Little Blue Heron
Little Blue Heron (breeding plumage)
Family: (Ardeidae) Herons, Egrets and Bitterns
Preferred Habitat: Freshwater lakes and marshes; coastal salt marshes
Seasonal Occurrence: Common in all seasons
Profile by Azure Bevington: The Little Blue Heron is a small heron (~ 60 cm) found throughout the Southeastern U.S mainly during the spring and summer, although year round populations occur along the Gulf Coast and in Florida. Little Blues are often overlooked due to their dark coloration and smaller size, however they are striking when observed up close. They have a dark blue body with a deep reddish purple head and neck, the bill is light blue with a black tip. Juveniles have all white plumage, except for the dusky tips of the primaries and can easily be mistaken for Snowy Egrets at first glance. The much more active feeding behavior and the longer thinner bill, dark legs, and yellow feet of adult Snowy Egrets can be used to distinguish them from the juvenile Little Blues. As the first year juveniles transition to adult plumage, they are streaked with blue and white as in the photo below. This pied pattern is unique among herons and quite striking, keep an eye out for these unique birds during the summer months.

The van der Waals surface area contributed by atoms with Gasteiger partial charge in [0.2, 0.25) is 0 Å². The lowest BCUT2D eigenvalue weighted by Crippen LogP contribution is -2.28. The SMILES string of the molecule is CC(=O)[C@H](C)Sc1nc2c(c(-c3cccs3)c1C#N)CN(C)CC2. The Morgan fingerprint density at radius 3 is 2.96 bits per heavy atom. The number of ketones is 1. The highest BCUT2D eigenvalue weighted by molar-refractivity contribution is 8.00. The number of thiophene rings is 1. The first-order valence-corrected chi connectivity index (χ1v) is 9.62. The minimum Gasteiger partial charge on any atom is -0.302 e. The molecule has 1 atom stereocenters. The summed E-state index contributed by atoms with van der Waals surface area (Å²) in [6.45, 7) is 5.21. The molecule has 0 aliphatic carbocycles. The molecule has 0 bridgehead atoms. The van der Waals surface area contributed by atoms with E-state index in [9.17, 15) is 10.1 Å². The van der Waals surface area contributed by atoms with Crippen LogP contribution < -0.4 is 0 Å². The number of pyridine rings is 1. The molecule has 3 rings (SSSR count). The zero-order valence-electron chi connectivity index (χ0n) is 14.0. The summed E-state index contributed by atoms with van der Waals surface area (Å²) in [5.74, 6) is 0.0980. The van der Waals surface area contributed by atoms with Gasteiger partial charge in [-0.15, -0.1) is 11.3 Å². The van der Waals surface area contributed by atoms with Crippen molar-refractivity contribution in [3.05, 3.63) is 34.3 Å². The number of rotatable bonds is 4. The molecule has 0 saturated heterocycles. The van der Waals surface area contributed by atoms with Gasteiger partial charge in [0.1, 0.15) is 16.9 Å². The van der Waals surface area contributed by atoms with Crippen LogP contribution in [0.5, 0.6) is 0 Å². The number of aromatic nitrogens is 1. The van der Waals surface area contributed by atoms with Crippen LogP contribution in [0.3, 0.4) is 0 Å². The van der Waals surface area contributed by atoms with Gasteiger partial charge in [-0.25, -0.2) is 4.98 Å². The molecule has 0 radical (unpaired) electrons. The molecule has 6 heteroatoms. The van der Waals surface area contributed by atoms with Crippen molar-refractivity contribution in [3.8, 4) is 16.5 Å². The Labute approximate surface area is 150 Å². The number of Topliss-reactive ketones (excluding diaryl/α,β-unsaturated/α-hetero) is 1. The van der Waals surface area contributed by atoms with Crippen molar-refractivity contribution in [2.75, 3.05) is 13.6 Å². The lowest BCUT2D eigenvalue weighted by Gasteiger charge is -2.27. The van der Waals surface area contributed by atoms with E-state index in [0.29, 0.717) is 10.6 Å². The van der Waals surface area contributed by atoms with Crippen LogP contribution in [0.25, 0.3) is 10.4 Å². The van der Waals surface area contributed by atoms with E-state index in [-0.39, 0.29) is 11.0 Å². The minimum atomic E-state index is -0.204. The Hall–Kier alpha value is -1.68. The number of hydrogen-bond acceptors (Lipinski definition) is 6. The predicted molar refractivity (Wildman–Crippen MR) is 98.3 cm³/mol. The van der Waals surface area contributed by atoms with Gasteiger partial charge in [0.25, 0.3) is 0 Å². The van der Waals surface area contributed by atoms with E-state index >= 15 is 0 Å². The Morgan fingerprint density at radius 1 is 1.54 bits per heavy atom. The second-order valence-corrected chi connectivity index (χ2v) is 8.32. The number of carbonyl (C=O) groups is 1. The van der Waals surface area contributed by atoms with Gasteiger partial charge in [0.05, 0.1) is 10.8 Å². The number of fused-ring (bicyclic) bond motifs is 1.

As they are not showy or active feeders, preferring to slowly stalk prey Little Blues very easily can be overlooked with their dark coloration blending into the shadows at the water’s edge. Look closely along shallow fresh and brackish water particularly where there are overhanging branches or bushes for cover. They are often seen singly or in pairs, though rarely they can be found with other herons. It has been hypothesized that the white colors of the first years allow them to be more easily accepted by groups of Snowy Egrets, increasing their chances of finding food and providing extra protections from predators.
Little Blue Herons nest at the Houston Audubon Smith Oaks Rookery in High Island during the spring and early summer, but are often difficult to see, as they prefer to nest in dense willow canopies out of sight of most visitors. They lay 3-4 pale blue eggs in stick nest built in shrubs or small trees, which hatch after about 22 days. The hatchlings are downy white and remain in the nest for 35-50 days.
Next time you are near a wetland or shallow water body take a closer look and you just may find this striking bird slowly stalking small crustaceans and fish along the water’s edge.